“Write this letter to the angel of the church in Ephesus. This is the message from the one who holds the seven stars in his right hand, the one who walks among the seven gold lampstands:
“I know all the things you do. I have seen your hard work and your patient endurance. I know you don’t tolerate evil people. You have examined the claims of those who say they are apostles but are not. You have discovered they are liars. You have patiently suffered for me without quitting.
“But I have this complaint against you. You don’t love me or each other as you did at first! Look how far you have fallen! Turn back to me and do the works you did at first. If you don’t repent, I will come and remove your lampstand from its place among the churches. But this is in your favor: You hate the evil deeds of the Nicolaitans, just as I do.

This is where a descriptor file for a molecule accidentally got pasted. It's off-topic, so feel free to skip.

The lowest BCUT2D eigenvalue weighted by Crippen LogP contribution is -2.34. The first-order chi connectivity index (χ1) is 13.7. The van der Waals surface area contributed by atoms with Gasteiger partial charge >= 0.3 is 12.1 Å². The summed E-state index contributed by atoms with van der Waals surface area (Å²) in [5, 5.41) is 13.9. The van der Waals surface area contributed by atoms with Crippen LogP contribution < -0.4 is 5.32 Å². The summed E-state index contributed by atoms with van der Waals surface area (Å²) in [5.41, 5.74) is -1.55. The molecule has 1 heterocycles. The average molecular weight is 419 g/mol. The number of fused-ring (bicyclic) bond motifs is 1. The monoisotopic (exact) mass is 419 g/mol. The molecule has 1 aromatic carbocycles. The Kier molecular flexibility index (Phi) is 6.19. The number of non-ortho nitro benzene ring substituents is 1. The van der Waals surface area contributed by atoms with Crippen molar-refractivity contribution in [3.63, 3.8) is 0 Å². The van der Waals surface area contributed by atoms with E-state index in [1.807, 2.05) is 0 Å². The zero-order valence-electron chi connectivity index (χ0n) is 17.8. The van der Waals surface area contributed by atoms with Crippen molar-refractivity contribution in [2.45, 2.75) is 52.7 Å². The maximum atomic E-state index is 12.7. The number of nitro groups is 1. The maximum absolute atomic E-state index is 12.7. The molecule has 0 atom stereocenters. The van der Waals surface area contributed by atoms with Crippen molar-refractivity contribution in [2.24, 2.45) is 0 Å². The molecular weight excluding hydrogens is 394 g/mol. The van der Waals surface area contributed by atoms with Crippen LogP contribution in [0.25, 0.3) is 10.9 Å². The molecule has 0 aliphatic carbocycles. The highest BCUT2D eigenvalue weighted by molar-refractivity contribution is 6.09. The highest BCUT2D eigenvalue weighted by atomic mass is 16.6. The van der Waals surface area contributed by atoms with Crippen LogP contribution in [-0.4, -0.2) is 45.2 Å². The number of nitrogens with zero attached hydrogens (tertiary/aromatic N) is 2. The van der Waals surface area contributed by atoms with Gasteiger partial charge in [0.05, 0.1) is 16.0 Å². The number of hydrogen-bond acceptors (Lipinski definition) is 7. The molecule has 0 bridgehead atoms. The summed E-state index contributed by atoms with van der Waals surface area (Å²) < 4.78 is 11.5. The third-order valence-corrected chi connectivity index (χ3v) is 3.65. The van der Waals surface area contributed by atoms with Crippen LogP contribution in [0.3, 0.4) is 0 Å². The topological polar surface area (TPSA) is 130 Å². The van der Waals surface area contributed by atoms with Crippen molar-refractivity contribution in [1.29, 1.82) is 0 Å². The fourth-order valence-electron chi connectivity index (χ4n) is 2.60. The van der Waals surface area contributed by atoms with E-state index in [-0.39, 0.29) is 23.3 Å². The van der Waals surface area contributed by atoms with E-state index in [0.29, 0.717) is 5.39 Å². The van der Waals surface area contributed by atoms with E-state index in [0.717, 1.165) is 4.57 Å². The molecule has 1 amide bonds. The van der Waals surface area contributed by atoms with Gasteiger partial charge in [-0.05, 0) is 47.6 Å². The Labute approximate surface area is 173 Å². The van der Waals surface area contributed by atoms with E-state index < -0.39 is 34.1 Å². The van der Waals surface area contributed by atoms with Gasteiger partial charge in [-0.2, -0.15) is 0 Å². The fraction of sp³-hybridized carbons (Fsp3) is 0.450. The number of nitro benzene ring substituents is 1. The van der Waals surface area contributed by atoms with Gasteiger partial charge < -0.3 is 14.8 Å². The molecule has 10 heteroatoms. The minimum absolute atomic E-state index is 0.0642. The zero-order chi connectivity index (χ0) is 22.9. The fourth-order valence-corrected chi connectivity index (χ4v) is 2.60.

“Anyone with ears to hear must listen to the Spirit and understand what he is saying to the churches. To everyone who is victorious I will give fruit from the tree of life in the paradise of God. (NLT)
One of the great tragedies of this world is a love which has grown cold. No one simply wakes in the morning and deliberately decides to withhold love. Instead, love is one of those qualities which needs continual attention. Love must be cultivated and tended. Small decisions of procrastination in overlooking the growing weeds in love’s garden or wandering away and forgetting to wander back are the more common ways of a love which is withering.